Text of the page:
Presumptive Democratic presidential nominee Hillary Clinton was in Springfield, Ill., Wednesday where she sought to use the symbolism of a historic landmark to draw parallels to a present-day America that is in need of repairing deepening racial and cultural divides.

The Old State Capitol — where Abraham Lincoln delivered his famous "A house divided" speech in 1858 warning against the ills of slavery and where Barack Obama launched his presidential bid in 2007 — served as the backdrop for Clinton as she spoke of how "America's long struggle with race is far from finished."

Episode 711: Hooked on Heroin

1 hour ago

When we meet the heroin dealer called Bone, he has just shot up. He has a lot to say anyway. He tells us about his career--it pretty much tracks the evolution of drug use in America these past ten years or so. He tells us about his rough past. And he tells us about how he died a week ago. He overdosed on his own supply and his friend took his body to the emergency room, then left.

New British Prime Minister Theresa May announced six members of her Cabinet Wednesday.

Amid a sweeping crackdown on dissent in Egypt, security forces have forcibly disappeared hundreds of people since the beginning of 2015, according to a new report from Amnesty International.

It's an "unprecedented spike," the group says, with an average of three or four people disappeared every day.

The Republican Party, as it prepares for its convention next week has checked off item No. 1 on its housekeeping list — drafting a party platform. The document reflects the conservative views of its authors, many of whom are party activists. So don't look for any concessions to changing views among the broader public on key social issues.

Many public figures who took to Twitter and Facebook following the murder of five police officers in Dallas have faced public blowback and, in some cases, found their employers less than forgiving about inflammatory and sometimes hateful online comments.

As Venezuela unravels — with shortages of food and medicine, as well as runaway inflation — President Nicolas Maduro is increasingly unpopular. But he's still holding onto power.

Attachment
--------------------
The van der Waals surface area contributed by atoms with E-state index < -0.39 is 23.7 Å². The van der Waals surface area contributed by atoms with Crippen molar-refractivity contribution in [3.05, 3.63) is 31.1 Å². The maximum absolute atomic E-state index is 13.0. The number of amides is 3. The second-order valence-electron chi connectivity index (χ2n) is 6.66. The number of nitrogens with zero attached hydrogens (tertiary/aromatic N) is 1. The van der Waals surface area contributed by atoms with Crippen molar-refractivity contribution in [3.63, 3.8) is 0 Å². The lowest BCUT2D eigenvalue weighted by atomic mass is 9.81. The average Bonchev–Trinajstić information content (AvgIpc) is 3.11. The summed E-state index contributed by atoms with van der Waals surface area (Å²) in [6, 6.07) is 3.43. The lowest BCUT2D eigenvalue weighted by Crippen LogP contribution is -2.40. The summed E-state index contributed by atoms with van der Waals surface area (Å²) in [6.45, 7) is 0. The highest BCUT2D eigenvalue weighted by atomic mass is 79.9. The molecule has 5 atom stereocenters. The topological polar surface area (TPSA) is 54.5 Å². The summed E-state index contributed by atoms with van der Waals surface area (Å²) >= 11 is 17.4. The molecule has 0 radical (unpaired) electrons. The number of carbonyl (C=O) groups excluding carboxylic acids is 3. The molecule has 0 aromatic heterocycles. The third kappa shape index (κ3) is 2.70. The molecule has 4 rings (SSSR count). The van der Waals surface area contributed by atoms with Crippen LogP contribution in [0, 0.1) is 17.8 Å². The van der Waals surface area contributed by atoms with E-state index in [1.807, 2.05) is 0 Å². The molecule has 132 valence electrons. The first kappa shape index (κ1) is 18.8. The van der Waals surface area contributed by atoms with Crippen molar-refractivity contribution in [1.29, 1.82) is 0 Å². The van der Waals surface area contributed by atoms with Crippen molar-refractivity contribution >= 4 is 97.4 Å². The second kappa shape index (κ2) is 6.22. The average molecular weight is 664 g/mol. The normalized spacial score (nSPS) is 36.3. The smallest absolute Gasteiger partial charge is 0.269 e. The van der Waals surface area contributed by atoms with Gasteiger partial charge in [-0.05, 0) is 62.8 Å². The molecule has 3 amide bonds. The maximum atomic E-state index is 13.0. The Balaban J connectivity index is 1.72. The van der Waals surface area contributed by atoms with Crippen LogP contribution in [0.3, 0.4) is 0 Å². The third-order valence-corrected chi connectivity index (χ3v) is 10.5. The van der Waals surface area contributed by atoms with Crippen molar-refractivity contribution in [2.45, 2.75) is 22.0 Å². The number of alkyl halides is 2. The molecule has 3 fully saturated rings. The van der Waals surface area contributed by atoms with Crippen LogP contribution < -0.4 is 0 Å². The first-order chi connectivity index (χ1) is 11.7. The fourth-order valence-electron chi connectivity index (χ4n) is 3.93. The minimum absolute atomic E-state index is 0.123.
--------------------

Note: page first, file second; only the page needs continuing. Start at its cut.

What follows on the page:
"The truth in Venezuela is there is real hunger. We are hungry," says a man who has invited me into his house in the northwestern city of Maracaibo, but doesn't want his name used for fear of reprisals by the government.

The wiry man paces angrily as he speaks. It wasn't always this way, he says, showing how loose his pants are now.

Ask a typical teenage girl about the latest slang and girl crushes and you might get answers like "spilling the tea" and Taylor Swift. But at the Girl Up Leadership Summit in Washington, D.C., the answers were "intersectional feminism" — the idea that there's no one-size-fits-all definition of feminism — and U.N. climate chief Christiana Figueres.

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Arizona Hispanics Poised To Swing State Blue

4 hours ago
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Navy SEAL Team Reportedly Attacks Militants On Somali Coast

Oct 5, 2013
Originally published on October 5, 2013 8:50 pm

(Updated 8:50 p.m. ET)

A force that struck foreign fighters in Somalia early Saturday included members of a U.S. Navy SEAL team, according to reports. The team targeted a senior leader of the militant group al-Shabab, but there were conflicting reports about that man's fate.

The New York Times reported Saturday night:

"The unidentified Shabab leader is believed to have been killed in the firefight, but the SEAL team was forced to withdraw before that could be confirmed, a senior American security official said."

The Associated Press however, citing an unnamed U.S. official Saturday night, reported that the SEALS "did not get their target."

Earlier, the AP reported: "The strike was carried out in the town of Barawe in the hours before morning prayers against what one official said were 'high-profile' targets."

The attack comes two weeks after an attack on Nairobi's Westgate Mall that left dozens dead. Al-Shabab claimed credit for that violence, which it called retribution for Kenya's involvement in Somalia's internal struggles.

"The SEAL team stealthily approached the beachfront house by sea, seizing the unidentified target in a predawn firefight that was the most significant raid by American troops on Somali soil since commandos killed Saleh Ali Saleh Nabhan, a Qaeda mastermind, near the same town four years ago," The Times reports.

After the assault began, the fighting lasted more than an hour, The Times says, with helicopters eventually taking part.

A militant fighter tells the AP that after news of the attack spread, an attempt was made to capture a "foreign" soldier at the house; that effort failed, he said. He added that international troops had fought their way into the two-story building.

"The attack was carried out by the American forces and the Somali government was pre-informed about the attack," a Somali official tells The Times.

Two Somali intelligence officials confirmed the attack to the AP; one of them said it "was carried out by an international military," the agency says.

In addition to coming two weeks after the deadly Nairobi mall standoff, Saturday's raid comes roughly 20 years after the Battle of Mogadishu, which is often known by the shorthand name Black Hawk Down, after the book and film it inspired. That event, and its lasting impact, is the subject of a report on today's All Things Considered.

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